Preventing ammonia losses from manure
Another button that can be pushed that will reduce the ammonia losses on and around the farm can be found in the cow shed. The cow shed and its ammonia emissions make a large contribution to the nitrogen deposits in nature, which strengthen the growth of some plant varieties (grass, nettles, blackberries) at the cost of others. Cow sheds are kept open to create natural ventilation, which is a major condition for cattle health. As a result, the air is not filtered (as is the case in closed pig sheds) and large amounts of nitrogen leak into the outside air as ammonia from manure. Technically speaking there is much to be gained from developing and installing air washers into the open sheds.
Another technological challenge involves preventing ammonia from escaping stored manure to begin with. Geerdink: “We have to work towards closed systems for manure storage to avoid the ammonia disappearing into the air. Every year, some 71 million kilos of ammonia is released from animal manure that could instead be applied as a raw material for artificial fertiliser. Artificial fertiliser is traditionally produced by converting nitrogen from the air into ammonia via an energy-intensive process. This adds 245 million kilos of nitrogen to the Dutch cycle on an annual basis. Research is currently being performed into electrochemical processes to make artificial fertiliser from captured ammonia at the farm itself. This would be extremely effective as it would mean manure would no longer have to be transported.”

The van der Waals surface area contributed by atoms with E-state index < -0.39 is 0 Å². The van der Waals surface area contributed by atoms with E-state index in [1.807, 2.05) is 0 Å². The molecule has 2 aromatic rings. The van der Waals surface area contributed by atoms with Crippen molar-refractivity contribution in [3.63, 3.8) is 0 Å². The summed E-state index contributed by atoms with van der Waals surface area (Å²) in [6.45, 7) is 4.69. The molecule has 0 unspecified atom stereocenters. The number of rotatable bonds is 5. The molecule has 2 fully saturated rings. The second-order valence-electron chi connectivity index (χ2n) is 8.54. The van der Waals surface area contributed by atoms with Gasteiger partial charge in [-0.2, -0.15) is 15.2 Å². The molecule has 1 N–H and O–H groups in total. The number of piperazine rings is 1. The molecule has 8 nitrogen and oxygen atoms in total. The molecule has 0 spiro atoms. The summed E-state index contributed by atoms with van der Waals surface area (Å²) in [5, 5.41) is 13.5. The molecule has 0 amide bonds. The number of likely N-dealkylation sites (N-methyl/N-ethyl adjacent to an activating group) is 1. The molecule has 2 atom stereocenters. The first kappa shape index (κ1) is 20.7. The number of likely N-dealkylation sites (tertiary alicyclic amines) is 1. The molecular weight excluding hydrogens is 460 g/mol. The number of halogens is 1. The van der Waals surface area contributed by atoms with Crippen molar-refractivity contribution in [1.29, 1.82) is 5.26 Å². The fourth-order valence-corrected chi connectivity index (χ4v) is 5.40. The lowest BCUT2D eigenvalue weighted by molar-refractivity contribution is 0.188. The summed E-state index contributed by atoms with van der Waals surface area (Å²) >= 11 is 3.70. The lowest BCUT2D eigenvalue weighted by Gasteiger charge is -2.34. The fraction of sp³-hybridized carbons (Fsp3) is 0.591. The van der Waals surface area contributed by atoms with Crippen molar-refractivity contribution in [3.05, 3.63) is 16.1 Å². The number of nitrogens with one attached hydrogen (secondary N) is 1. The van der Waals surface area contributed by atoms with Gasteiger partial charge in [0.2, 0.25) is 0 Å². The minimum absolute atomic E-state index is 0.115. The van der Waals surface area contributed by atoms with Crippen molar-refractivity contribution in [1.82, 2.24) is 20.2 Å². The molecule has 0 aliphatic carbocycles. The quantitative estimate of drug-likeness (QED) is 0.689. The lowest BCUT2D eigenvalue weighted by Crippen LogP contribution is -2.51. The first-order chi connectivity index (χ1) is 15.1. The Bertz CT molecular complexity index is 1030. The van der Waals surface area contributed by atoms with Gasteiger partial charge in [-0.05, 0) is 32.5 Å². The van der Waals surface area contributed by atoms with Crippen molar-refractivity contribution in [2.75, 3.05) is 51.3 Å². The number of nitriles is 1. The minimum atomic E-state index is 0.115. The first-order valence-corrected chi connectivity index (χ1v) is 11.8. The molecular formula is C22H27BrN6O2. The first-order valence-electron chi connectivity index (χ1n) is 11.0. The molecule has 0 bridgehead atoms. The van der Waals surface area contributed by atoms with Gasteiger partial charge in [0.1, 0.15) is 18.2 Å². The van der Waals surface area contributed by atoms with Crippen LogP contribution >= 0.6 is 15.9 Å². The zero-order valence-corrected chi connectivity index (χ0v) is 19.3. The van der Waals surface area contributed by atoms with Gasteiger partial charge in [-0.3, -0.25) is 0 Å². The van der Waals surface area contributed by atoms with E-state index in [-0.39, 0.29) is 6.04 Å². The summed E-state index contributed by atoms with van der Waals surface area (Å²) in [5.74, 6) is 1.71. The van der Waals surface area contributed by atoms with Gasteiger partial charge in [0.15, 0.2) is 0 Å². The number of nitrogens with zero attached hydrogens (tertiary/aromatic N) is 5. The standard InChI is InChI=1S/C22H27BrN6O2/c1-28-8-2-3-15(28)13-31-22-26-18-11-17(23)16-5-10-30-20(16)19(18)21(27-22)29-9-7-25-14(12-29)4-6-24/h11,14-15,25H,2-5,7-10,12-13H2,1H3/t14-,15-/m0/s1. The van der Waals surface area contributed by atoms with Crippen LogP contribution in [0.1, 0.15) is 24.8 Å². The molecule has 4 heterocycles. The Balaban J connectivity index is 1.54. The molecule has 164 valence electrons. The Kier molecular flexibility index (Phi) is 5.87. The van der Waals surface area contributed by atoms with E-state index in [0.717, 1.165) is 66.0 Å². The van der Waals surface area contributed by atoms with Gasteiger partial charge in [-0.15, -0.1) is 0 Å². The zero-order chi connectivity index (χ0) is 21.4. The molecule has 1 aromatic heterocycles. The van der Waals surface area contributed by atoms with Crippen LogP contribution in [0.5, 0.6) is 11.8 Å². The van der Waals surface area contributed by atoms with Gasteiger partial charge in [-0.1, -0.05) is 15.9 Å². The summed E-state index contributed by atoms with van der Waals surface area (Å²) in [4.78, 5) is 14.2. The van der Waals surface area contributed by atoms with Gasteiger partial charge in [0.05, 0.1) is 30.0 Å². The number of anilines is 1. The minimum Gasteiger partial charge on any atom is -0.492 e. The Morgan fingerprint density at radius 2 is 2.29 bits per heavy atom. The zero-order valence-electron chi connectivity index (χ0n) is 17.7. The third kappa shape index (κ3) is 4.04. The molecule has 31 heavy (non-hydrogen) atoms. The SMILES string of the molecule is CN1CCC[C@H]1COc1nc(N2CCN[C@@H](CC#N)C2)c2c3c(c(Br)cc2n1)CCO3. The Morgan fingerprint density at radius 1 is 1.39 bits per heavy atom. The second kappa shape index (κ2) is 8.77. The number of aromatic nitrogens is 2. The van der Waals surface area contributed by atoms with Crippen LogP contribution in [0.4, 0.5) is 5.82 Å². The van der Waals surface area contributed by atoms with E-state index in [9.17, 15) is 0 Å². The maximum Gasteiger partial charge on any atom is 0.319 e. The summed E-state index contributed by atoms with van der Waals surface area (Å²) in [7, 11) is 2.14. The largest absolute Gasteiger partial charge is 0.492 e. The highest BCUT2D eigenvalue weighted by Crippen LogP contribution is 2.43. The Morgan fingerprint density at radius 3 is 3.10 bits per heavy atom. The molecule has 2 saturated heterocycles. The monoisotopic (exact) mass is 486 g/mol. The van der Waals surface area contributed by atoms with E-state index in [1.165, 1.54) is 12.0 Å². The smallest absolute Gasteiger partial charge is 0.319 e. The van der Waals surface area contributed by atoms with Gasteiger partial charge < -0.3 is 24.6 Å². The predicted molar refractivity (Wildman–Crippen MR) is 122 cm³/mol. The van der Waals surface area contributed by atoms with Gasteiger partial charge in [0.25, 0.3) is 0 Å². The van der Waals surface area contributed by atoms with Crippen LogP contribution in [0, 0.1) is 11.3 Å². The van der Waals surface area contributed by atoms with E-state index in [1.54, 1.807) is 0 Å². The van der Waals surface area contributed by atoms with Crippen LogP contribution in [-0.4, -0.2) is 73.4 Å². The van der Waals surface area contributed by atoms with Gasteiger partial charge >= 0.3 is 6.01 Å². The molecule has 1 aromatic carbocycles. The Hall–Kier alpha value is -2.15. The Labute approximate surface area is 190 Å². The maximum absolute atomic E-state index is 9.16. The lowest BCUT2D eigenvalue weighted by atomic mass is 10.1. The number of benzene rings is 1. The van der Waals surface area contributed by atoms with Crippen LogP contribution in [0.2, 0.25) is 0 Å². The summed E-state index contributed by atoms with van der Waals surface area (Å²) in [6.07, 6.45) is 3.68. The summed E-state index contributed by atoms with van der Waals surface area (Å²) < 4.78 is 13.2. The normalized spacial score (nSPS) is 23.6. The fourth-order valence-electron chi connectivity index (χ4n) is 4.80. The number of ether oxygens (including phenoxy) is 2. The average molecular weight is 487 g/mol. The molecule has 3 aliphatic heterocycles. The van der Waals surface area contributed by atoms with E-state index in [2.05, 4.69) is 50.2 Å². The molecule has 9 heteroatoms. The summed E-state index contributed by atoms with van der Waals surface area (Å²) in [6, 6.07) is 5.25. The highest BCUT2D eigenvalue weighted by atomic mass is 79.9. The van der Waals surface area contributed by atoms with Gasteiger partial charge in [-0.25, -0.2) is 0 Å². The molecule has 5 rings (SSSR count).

The remaining manure that is transported to regional manure processing plants is converted into artificial fertiliser replacement, biogas and organic slurry. Efficiently capturing nitrogen from liquid manure and fermented biomass requires further technological steps. With this in mind Wageningen University & Research is working on affordable membrane filtration that can be applied to ‘dirty’ streams. Geerdink: “The current processes are very costly because they demand lots of pre-processing to purify the streams and prevent blockages. The first filtration tests with dirty material from the manure processing plant are promising, but we have yet to reach the stage where the new, efficient technology can be scaled up.”